The Beatle Beat, Featuring the Blue Beats.  That's what it says on the front jacket.  So what does it say on the back jacket?  "How to Do the Twist" (Reprinted from The Fred Astaire Dance Book).  How to do the Twist?  So, uh... to do the Beatle Beat, one must first master the Twist?  Wouldn't a "Beatles Beat" tutorial have made more sense?  This is a level of front jacket/rear jacket disagreement that rivals anything from Synthetic Plastics Co. or Halo, Allegro/Royale, and Ultraphonic.  So, what exactly do we have here?  A discotheque collection repurposed at the last minute to siphon some of the Beatles cashflow?  That seems like the closest thing to a logical explanation.  But couldn't they have come up with a more creative fake-Beatles name than "The Blue Beats"?  That sounds like a quartet of depressed poets listening to Miles Davis albums when they aren't accompanying Slop and Mashed Potato contests.

Nothing, however, can compete with the hideous cover art, which has a group of kids dancing (Twisting, Frugging, Hully Gullying?) under a massive Beatles wig.  Doesn't it look like the wig is consuming them?  Maybe that's a bit of social commentary.  At any rate, the dancers seem to be leaning into the giant wig, as if caught by surprise while doing the Rock-a-cha-cha, and this huge prop has just landed on them.



One look at that cover had me remembering the carpet monster from outer space in the Z-movie classic The Creeping Terror (1964--same year!).  Specifically, the scene where the monster invades a dance hall and struggles its way through a cluster of tables and chairs while the patrons stand by a back exit, making no attempt to get away.  Heck, as slow as the thing was moving, they could have walked past it and gone out the front:




Here's the Creeping Terror dance hall scene on YouTube, taken from a terrible print. Which is apt, since the sequence features what is possibly the worst editing job in film history.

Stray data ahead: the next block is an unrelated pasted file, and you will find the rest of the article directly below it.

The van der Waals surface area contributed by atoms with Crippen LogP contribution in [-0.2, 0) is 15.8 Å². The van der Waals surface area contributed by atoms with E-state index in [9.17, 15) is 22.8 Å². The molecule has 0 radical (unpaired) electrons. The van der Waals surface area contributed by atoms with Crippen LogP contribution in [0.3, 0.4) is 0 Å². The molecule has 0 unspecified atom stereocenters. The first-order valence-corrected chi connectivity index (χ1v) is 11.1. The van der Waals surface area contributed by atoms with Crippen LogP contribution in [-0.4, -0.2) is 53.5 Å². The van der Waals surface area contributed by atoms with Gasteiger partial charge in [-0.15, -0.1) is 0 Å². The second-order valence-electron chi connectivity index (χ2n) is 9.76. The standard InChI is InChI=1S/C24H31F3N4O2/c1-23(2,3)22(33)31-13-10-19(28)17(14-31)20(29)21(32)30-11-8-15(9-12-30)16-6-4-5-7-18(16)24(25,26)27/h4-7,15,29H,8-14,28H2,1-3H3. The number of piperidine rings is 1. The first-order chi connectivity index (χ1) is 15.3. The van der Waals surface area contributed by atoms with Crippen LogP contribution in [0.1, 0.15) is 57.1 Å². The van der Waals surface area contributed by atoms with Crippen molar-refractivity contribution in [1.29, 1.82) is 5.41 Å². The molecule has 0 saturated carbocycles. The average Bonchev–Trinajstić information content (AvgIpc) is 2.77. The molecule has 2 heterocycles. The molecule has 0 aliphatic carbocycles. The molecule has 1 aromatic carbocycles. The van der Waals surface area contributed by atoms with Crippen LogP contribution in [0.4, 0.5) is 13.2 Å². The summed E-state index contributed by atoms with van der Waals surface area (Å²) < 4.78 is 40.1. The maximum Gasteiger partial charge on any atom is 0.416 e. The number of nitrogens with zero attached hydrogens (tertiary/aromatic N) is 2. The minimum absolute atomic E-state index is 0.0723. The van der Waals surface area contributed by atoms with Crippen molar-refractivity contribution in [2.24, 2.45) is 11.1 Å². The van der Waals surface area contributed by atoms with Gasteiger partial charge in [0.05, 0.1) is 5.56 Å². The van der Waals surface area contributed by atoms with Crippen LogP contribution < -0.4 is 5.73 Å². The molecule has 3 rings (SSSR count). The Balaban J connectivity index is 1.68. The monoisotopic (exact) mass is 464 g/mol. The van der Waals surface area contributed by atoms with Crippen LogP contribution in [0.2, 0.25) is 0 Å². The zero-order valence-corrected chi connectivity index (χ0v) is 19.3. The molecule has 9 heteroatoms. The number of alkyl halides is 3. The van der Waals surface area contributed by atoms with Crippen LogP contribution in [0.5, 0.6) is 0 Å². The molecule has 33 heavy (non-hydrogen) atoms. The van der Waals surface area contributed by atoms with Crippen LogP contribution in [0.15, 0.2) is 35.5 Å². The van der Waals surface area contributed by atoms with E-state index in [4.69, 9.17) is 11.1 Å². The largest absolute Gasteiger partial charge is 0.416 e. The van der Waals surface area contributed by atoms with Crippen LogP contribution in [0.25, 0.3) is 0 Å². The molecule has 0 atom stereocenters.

Now, A.A. Records (which gave us Golden Record and Wonderland Records) wasn't the cheapest of the cheap, by any means.  It issued collectible stuff like At Home with the Munsters (featuring the TV cast), Roger and Over with Roger Price, the Famous Monsters of Filmland classic Famous Monsters Speak! and Huckleberry Hound for President (apparently authorized by Hanna-Barbara)  Yet, here it's giving us a Beatles knock-off that's less of an actual knock-off than even the Palace label's Beattle Mash.  How to explain?  Maybe the easiest option is to simply accept.

The music is fun, if monotonous, and well recorded and played.  So, it's discotheque rock and roll, all right, and every dance from the Slop to the Frug to the Rock-a-Cha-Cha (Rock-a-Cha-Cha??) to the Mashed Potato is represented, so everything about this album rings true--except for the "Beatle" part.

The titles are confusing as heck, since they're all followed by the name of the dance they go with.  Which would be fine, except that, in a number of cases, the dance names are part of the title and not just an addendum--for instance The Blue Beats' Ska.  Or Jack's Chickenback.  On the mp3 tags, I used dashes in front of the dance types, because I have no means of italicizing any part of the tags.  This resulted in some strange names, like One-Two--Hully Gully.  I guess there's no way to make this LP make any sense.  So, enjoy!




DOWNLOAD--The Beatle Beat--The Blue Beats (A.A. Records AA-133; 1964)









Lee

Monday, May 25, 2020

Memorial Day 2020--"Then came the journey over the foam, but all that went over didn't come home"--Billy Murray